looking for. Unfortunately, underwater hockey did not give me the second
component of freediving – the silent tranquillity.
Well, that is almost it. From time to time I thought about going
somewhere to learn freediving. To Moscow, perhaps, or to Egypt. Or to
England for Deeper Blue’s course in the SETT pool. But it was all so
far away and so expensive….
And then one day I saw a post at one of the online forums. The post was
saying that the group of Russian freedivers led by Julia Petrik was
about to have a freediving course on the Philippine island of Cebu and
invited whoever was interested to join. I saw it – but didn’t pay much
attention. Thought I was too busy at work, at home (I have a small kid
and it was still a long time till annual leave). But a few days later
I returned to it. Something clicked inside me, and I decided to go, no
matter what. I took an unpaid leave, got my wife’s approval, contacted
Julia, and bought a plane ticket. And yet even then I could not
believe that I would get there. All that was too good to be true…. Then
a few days before the scheduled departure I had a pretty serious food
poisoning and lay in bed a couple of days with a fever. I thought I
definitely wasn’t going anywhere. And yet destiny wanted me to go.
You know about the rest. All that has accumulated in me over the years
or even decades of searching unwound in a flash, like a compressed
spring. And what comes next – even I don’t know.
Everything comes to an end. It was time for me to say goodbye to the
Philippines, that hospitable place, which gave me so many new
impressions over the last few days. At eight in the morning, a taxi
was to pick me up and take me to the airport. Three hours in the car, then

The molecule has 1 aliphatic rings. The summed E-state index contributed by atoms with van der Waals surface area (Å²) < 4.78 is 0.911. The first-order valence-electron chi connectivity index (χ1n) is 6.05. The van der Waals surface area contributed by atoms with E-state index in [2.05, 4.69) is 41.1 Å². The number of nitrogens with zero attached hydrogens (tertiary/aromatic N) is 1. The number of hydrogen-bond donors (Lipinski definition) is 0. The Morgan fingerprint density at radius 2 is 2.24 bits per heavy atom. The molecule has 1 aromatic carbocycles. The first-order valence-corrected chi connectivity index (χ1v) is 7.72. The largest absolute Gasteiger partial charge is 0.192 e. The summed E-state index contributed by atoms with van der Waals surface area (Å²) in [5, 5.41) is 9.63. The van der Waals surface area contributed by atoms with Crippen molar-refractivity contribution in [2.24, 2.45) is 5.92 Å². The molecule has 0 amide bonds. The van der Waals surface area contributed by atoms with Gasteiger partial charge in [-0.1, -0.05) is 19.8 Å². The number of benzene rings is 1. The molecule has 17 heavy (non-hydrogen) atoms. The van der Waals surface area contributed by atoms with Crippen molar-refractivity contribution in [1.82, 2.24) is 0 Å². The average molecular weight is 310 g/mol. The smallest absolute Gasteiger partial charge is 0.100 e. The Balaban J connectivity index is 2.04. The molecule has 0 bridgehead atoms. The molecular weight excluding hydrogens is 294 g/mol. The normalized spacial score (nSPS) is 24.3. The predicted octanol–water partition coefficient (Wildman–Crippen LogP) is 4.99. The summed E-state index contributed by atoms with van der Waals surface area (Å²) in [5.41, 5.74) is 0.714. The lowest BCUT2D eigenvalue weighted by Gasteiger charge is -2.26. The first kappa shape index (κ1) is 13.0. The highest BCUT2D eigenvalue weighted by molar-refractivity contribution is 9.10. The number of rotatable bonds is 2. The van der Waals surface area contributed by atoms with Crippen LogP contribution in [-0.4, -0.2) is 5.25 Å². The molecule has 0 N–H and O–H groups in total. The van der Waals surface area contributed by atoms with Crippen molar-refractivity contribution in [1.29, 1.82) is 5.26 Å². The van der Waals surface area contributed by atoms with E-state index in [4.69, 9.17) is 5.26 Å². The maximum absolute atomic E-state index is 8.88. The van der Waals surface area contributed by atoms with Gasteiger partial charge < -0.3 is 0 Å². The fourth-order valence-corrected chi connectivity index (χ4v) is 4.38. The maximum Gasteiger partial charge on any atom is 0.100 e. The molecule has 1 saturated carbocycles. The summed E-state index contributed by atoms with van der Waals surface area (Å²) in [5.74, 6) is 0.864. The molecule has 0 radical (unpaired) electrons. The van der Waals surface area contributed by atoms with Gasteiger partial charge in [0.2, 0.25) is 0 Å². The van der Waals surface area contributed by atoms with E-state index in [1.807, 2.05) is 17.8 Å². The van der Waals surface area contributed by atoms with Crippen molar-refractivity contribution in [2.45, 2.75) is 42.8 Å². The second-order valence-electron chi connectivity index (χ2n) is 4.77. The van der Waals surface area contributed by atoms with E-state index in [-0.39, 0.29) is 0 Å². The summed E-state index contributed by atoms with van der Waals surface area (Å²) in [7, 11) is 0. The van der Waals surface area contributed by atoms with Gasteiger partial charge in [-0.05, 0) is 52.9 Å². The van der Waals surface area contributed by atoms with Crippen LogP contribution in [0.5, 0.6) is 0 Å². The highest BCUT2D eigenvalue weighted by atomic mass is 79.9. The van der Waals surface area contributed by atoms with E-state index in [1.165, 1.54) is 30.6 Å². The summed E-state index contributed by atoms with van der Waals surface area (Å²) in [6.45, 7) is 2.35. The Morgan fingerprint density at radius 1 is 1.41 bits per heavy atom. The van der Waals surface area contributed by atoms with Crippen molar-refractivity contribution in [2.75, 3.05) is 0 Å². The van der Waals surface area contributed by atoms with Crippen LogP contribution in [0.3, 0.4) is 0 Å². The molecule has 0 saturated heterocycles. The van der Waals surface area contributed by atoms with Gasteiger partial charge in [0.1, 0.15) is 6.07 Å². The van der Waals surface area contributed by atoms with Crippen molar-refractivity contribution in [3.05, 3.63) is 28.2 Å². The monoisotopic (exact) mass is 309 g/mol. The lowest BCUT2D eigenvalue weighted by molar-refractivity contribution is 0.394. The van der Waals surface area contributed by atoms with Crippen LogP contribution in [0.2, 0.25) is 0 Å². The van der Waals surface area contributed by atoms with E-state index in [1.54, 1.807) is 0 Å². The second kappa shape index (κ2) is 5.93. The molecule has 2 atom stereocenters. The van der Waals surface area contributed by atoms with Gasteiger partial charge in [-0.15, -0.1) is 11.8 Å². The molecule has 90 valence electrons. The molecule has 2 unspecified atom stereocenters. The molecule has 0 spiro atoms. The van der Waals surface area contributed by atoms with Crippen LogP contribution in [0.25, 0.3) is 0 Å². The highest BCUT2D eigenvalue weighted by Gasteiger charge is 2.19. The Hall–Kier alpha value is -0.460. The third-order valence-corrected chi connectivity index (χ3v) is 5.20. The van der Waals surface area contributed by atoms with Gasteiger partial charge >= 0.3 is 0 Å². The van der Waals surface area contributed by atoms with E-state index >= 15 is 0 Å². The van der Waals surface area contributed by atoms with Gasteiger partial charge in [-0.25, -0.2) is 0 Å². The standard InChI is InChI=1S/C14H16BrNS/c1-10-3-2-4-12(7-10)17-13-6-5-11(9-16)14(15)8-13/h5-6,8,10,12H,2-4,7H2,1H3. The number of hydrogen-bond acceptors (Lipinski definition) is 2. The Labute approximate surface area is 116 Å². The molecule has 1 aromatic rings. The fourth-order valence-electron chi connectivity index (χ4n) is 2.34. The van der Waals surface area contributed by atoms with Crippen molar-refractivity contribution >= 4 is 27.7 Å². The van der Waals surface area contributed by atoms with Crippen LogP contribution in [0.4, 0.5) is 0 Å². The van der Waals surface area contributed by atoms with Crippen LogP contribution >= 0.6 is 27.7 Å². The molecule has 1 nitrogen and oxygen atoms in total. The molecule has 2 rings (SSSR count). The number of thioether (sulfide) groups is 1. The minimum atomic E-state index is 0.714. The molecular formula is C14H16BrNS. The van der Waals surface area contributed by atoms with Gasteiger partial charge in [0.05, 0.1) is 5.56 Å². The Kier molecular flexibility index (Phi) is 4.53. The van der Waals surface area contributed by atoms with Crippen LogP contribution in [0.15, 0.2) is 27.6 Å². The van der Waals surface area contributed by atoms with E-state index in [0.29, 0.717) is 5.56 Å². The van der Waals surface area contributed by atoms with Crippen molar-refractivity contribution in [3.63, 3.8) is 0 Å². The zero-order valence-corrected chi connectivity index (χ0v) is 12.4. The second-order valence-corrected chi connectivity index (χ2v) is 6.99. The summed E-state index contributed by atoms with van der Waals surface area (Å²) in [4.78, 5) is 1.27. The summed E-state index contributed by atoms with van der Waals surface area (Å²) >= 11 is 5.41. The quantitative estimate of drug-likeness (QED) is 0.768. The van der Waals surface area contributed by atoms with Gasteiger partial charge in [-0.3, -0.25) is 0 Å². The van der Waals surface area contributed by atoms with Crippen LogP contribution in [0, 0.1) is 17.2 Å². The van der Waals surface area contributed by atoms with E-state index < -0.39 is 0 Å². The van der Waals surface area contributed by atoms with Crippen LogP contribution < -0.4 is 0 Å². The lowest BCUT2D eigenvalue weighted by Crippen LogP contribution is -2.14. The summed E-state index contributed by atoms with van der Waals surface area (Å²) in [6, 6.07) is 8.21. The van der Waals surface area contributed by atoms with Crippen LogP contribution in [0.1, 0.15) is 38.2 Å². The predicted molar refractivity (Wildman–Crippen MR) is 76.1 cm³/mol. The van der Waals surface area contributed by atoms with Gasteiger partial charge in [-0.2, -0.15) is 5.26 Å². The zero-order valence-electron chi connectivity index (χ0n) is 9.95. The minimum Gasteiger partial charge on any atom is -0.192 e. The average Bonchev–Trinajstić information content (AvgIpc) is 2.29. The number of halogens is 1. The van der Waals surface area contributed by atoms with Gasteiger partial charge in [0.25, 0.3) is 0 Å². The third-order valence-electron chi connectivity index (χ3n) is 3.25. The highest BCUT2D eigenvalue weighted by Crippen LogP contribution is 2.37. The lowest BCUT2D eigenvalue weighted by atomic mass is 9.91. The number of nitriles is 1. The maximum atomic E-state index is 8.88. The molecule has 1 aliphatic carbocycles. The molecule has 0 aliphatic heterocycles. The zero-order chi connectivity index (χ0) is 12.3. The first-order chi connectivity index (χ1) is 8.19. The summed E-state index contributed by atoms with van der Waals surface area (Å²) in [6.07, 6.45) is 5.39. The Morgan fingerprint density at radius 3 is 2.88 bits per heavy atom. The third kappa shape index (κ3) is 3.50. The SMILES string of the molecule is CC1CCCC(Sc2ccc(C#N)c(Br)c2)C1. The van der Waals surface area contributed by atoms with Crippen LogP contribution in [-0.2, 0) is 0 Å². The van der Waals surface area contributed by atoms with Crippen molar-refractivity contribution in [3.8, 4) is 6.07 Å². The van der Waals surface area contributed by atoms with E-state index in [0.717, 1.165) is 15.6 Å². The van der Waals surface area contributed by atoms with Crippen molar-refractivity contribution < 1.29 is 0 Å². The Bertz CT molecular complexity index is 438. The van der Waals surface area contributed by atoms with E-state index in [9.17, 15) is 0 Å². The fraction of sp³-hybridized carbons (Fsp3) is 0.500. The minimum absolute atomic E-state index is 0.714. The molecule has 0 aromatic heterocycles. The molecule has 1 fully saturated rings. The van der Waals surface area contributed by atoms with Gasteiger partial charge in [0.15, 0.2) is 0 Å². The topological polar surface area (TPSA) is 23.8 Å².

an airport, a plane, and three and a half hours to Singapore. Mark,
Michael and I met for breakfast. Last conversation, goodbye. Then I
went to say goodbye to the sea. I looked at the bright blue surface
stretching to the horizon, and tears rolled down my cheeks. Then I
jumped into the car and set off for the airport. On the way, I asked
the driver to drop in at Club Serena, but having arrived there, I
found out that everyone else had already left.
Airport, customs, passport control… All of those necessary attributes
of travel are the same every time. They take a lot of time, but
there’s no way to go around them. And when yet another door closes behind you,
you realise that something is over, finished. And something new
Singapore. How strange it was to plunge into this world after the
quietness and calmness of the Philippines. Bustling airport with
trains running between terminals, roads with five lanes in each direction,
hurrying people… Civilisation. And in the Philippines I did not even
have a TV in my room, although I can’t say I missed it.
I had five hours before the flight to Melbourne, while my Russian
friends had seven hours before theirs to Moscow. We jumped into a taxi
and went to Clarke Quay, a place Mark recommended. The Moscowers were
astonished by the cleanliness around them. As for me, that place
reminded me very much of Melbourne. And the fact that we drove on the
left side of the road only added to the similarities.
Clarke Quay resembled Melbourne’s South Bank a lot: a place on the